I wouldn't be surprised to see wider availability of tests, examples, and even tutorials before this work is considered complete. The ability to build successful prototypes of the protocols using the specifications is a critical test. An even more important test will be the introduction of substantial third-party products that rely on the protocols and are able to fully demonstrate achievement of interoperability.
Everything we have before us is evidence of laborious progress toward that achievement. The glass is more than half full.
3.2 The Eternal Spotlessness of Lazy Minds
It is amazing to see the ways that the latest interim report is used as a launching pad for un-researched criticisms and complaints that have no foundation in reality. The progression of exaggeration and taking leave from the facts is quite impressive. I recount this particular drama to show how much even the simplest fact checking is apparently considered irrelevant to reporting on this effort and its status.
It is indeed fortunate that the source documents produced by the U.S. Department of Justice are online for all to see and verify. They are actually quite readable by non-lawyers, even the ones at Groklaw.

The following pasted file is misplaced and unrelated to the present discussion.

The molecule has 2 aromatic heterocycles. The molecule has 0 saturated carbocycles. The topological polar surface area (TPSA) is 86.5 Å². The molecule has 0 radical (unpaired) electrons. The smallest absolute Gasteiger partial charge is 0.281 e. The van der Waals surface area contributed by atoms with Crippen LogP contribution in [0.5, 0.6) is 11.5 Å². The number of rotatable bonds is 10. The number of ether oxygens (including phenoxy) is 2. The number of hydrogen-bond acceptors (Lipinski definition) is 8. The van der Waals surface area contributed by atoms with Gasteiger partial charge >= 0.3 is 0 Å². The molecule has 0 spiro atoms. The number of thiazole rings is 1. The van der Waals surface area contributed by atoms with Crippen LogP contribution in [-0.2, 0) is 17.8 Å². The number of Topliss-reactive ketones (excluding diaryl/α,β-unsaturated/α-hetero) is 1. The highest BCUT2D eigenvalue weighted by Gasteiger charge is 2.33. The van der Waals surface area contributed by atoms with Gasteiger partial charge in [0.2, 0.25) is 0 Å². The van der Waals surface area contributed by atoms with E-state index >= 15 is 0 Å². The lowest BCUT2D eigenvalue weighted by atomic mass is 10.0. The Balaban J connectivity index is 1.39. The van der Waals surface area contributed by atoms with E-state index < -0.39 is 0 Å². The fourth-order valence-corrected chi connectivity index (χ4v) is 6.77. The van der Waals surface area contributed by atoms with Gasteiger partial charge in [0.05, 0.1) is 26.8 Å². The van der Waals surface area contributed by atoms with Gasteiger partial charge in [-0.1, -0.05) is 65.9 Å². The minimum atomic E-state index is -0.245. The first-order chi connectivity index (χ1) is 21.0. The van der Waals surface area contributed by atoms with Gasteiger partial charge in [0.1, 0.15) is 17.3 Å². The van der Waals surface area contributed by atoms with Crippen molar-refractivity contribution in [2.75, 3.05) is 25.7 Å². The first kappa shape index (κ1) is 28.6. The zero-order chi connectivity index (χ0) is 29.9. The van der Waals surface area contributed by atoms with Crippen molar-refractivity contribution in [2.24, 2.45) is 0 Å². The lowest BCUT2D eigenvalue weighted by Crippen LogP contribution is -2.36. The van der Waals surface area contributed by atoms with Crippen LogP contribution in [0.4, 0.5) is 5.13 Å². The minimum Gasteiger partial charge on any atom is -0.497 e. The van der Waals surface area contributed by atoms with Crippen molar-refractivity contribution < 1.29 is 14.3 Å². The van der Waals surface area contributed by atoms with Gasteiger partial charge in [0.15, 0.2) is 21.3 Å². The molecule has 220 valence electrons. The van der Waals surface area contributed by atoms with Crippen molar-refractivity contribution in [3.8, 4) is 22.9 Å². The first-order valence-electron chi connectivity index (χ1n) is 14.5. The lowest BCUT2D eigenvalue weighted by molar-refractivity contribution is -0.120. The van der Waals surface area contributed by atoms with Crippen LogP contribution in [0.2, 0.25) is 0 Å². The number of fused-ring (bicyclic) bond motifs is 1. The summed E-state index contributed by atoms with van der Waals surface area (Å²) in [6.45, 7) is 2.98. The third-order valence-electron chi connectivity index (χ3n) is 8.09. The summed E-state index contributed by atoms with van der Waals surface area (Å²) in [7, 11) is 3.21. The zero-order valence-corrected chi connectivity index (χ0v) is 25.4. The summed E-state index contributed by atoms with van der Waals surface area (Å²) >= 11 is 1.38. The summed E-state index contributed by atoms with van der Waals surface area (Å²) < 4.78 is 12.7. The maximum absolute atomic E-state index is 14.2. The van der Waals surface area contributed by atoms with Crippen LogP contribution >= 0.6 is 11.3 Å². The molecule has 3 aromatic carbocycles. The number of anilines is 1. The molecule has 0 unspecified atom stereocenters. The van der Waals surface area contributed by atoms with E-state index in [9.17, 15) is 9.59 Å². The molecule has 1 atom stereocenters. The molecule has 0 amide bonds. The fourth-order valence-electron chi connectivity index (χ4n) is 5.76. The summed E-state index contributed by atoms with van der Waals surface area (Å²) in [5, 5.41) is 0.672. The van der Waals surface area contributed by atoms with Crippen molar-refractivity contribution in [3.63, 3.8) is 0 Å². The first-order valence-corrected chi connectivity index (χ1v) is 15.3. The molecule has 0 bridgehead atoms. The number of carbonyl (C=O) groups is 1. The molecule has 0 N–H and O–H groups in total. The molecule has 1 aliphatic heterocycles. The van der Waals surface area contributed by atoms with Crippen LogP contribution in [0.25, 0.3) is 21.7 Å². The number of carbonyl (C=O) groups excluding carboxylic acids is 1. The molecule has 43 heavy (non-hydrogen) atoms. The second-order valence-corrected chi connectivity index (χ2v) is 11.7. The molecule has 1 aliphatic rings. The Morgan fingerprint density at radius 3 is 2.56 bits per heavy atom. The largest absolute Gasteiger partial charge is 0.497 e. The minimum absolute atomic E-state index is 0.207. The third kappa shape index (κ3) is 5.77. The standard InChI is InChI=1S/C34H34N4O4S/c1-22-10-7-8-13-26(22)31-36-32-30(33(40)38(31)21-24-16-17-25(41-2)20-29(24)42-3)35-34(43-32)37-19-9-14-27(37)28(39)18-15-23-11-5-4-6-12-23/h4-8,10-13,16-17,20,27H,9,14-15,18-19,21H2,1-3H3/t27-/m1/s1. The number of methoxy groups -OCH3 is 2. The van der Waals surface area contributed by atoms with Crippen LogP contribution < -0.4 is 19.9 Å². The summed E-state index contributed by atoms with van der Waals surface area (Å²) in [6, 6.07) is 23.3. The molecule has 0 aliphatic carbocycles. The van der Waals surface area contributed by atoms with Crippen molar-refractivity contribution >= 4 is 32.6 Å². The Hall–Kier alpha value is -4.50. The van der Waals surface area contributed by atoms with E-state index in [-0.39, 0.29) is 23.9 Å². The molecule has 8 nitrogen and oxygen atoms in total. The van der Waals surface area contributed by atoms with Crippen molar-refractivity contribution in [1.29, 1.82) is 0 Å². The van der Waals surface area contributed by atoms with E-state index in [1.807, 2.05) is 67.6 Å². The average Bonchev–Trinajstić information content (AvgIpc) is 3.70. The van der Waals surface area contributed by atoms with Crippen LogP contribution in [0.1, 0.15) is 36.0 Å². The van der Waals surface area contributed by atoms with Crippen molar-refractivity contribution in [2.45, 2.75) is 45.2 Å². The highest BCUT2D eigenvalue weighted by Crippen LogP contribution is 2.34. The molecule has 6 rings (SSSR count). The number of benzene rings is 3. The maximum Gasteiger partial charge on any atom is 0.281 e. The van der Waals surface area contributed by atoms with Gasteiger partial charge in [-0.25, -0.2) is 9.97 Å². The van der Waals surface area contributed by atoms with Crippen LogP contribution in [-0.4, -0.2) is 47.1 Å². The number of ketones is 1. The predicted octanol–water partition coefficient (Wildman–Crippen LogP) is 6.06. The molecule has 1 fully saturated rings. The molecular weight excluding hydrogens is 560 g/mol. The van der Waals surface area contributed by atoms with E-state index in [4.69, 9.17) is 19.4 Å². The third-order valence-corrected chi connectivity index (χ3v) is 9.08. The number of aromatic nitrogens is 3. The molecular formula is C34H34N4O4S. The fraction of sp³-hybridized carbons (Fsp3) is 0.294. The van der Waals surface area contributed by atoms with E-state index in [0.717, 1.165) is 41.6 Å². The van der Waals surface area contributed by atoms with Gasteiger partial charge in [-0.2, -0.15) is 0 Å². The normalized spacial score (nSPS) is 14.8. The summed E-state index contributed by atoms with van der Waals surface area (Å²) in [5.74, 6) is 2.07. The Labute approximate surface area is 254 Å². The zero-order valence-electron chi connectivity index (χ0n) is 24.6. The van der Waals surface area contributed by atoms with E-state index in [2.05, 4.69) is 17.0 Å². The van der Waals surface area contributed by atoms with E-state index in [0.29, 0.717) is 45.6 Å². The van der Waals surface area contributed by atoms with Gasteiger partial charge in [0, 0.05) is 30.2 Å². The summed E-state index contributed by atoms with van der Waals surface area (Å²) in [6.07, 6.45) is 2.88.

3.2.1 More-or-Less Balanced. There are relatively straightforward accounts of the June 17 interim status, with some degree of spin in the headlines, selection of emphasis, and presumed causality. Ars Technica led off with Jacqui Cheng's DoJ: Room for Improvement on Microsoft Antitrust Compliance, an advance over Jeremy Reimer's earlier US DOJ: Microsoft Dragging Feed on Documentation. InternetNews.com carried the Stuart J. Johnson report, DOJ Says Microsoft Cooperating but Slow, including an unsubstantiated (and already repudiated) claim of investigations in China. Some of these accounts seem to have the dates of various events (such as the final judgment) seriously muddled. There is also some confusion over the process of the European Commission versus those in the United States. [I have focused on the US-only aspects just for clarity of the timeline and the progressive expansion of the documentation activity.] The most balanced early account is the straightforward reporting in Dawn Kawamoto's CNet News.com blog entry, Microsoft, DOJ Issue Status Report on Interoperability Compliance.